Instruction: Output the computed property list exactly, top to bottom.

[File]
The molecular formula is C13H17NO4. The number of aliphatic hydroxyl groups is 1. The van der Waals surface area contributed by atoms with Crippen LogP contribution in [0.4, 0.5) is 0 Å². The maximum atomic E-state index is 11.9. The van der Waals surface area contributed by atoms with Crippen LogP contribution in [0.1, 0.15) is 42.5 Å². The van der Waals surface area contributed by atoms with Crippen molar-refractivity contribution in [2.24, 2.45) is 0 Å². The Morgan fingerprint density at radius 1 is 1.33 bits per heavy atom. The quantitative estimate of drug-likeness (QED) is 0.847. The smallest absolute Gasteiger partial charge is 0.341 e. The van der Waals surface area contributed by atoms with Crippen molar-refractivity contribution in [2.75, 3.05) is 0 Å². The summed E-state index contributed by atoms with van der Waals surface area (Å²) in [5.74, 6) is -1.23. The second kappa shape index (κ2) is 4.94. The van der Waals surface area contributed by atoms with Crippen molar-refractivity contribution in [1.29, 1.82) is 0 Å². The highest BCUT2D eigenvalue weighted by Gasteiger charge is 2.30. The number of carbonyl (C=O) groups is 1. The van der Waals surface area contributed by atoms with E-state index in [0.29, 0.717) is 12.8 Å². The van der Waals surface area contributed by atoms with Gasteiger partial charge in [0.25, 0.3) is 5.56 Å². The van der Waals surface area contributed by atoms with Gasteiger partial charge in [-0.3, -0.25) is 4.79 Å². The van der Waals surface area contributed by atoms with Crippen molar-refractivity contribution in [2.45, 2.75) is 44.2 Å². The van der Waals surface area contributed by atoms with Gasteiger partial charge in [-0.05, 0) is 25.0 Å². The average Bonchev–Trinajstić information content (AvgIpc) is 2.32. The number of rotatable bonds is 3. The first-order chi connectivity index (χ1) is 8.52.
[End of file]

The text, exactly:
The molecular formula is C13H17NO4. The number of aliphatic hydroxyl groups is 1. The van der Waals surface area contributed by atoms with Crippen LogP contribution in [0.4, 0.5) is 0 Å². The maximum atomic E-state index is 11.9. The van der Waals surface area contributed by atoms with Crippen LogP contribution in [0.1, 0.15) is 42.5 Å². The van der Waals surface area contributed by atoms with Crippen molar-refractivity contribution in [2.24, 2.45) is 0 Å². The Morgan fingerprint density at radius 1 is 1.33 bits per heavy atom. The quantitative estimate of drug-likeness (QED) is 0.847. The smallest absolute Gasteiger partial charge is 0.341 e. The van der Waals surface area contributed by atoms with Crippen molar-refractivity contribution in [2.75, 3.05) is 0 Å². The summed E-state index contributed by atoms with van der Waals surface area (Å²) in [5.74, 6) is -1.23. The second kappa shape index (κ2) is 4.94. The van der Waals surface area contributed by atoms with Crippen molar-refractivity contribution in [1.29, 1.82) is 0 Å². The highest BCUT2D eigenvalue weighted by Gasteiger charge is 2.30. The number of carbonyl (C=O) groups is 1. The van der Waals surface area contributed by atoms with E-state index in [0.29, 0.717) is 12.8 Å². The van der Waals surface area contributed by atoms with Gasteiger partial charge in [0.25, 0.3) is 5.56 Å². The van der Waals surface area contributed by atoms with Gasteiger partial charge in [-0.3, -0.25) is 4.79 Å². The van der Waals surface area contributed by atoms with Crippen molar-refractivity contribution in [2.45, 2.75) is 44.2 Å². The van der Waals surface area contributed by atoms with Gasteiger partial charge in [-0.05, 0) is 25.0 Å². The average Bonchev–Trinajstić information content (AvgIpc) is 2.32. The number of rotatable bonds is 3. The first-order chi connectivity index (χ1) is 8.52.